That number was helped by high-profile exclusives from Kanye West and Rihanna, both of whose albums have since made their way to other streaming services like Spotify and Apple Music. But the exclusive windows did their job: getting people to download Tidal. Kanye’s release, in particular, rocketed Tidal to the top of the App Store download charts.
And, according to BusinessInsider, there is one demographic where Tidal is doing exceptionally well, according to data provided to Business Insider by SurveyMonkey Intelligence, SurveyMonkey's new third-party app insights platform.
In March, 2016, analysts found that 45% of US Tidal app users identified as black, compared to 16% on Spotify, and 20% on Pandora.
White US users did not have as much of a presence on the service, comprising only 18% of users, compared to 40% on both Spotify and Pandora.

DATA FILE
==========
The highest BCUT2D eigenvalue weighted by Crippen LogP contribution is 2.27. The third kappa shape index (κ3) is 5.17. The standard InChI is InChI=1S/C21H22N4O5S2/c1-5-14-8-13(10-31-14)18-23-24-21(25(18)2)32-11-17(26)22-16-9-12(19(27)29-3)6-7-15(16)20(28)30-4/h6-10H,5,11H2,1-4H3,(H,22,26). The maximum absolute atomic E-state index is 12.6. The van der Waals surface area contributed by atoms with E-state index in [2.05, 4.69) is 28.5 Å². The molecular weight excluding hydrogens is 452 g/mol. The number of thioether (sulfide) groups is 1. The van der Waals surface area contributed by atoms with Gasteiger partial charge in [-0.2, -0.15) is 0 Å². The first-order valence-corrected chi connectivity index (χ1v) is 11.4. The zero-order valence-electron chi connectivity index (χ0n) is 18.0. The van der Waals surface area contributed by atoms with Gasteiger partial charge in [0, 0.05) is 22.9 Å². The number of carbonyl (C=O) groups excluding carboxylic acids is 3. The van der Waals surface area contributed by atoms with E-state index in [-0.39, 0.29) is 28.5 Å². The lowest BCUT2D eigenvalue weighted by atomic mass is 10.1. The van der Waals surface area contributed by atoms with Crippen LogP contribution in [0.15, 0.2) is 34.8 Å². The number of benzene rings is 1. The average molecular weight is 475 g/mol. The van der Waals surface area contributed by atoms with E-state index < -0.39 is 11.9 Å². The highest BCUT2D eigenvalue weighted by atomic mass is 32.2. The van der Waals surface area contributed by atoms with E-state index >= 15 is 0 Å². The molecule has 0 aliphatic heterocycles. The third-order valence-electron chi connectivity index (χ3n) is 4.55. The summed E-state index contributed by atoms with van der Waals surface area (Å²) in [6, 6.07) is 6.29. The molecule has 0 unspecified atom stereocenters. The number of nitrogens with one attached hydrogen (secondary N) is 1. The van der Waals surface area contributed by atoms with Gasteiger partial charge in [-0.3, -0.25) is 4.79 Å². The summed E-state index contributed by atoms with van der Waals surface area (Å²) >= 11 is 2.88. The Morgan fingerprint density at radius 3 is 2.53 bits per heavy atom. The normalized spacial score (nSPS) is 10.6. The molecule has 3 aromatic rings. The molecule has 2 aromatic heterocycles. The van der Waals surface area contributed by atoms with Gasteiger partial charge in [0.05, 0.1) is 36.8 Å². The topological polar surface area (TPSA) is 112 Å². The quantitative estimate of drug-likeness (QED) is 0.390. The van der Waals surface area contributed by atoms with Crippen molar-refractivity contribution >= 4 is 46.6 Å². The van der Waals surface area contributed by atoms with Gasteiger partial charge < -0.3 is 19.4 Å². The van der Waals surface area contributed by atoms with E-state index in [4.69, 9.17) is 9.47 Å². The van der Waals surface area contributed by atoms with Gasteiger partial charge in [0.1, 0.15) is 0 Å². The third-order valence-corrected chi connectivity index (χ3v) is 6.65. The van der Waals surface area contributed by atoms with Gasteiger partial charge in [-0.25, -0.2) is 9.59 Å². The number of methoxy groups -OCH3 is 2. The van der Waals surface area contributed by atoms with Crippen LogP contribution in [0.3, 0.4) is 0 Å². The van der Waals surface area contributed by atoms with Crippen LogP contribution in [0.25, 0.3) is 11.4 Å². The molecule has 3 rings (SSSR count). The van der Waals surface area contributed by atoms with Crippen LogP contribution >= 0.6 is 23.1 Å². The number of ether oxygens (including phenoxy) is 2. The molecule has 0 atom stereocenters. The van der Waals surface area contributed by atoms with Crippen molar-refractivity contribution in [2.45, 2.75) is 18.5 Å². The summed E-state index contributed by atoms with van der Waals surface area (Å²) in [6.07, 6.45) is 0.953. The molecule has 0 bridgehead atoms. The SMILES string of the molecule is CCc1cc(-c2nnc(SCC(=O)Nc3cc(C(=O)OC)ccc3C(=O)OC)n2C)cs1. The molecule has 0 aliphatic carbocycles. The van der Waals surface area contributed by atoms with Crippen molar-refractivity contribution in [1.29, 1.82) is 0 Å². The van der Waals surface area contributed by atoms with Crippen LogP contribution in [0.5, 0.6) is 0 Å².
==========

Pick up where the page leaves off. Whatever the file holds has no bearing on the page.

The company has had its fair share of drama. Jay Z is said to be readying a "giant lawsuit" against the former owners who sold him Tidal. He is seeking to get back something in the region of $15 million, according to Music Business Worldwide. Jay Z reportedly believes the worldwide subscriber number (503,000) was misleading.
Tidal has also seen a string of high-profile departures from the company since it was acquired by Jay Z. Last month, Tidal fired its CFO and COO on the same day, after previously losing two CEOs and a slew of other executives.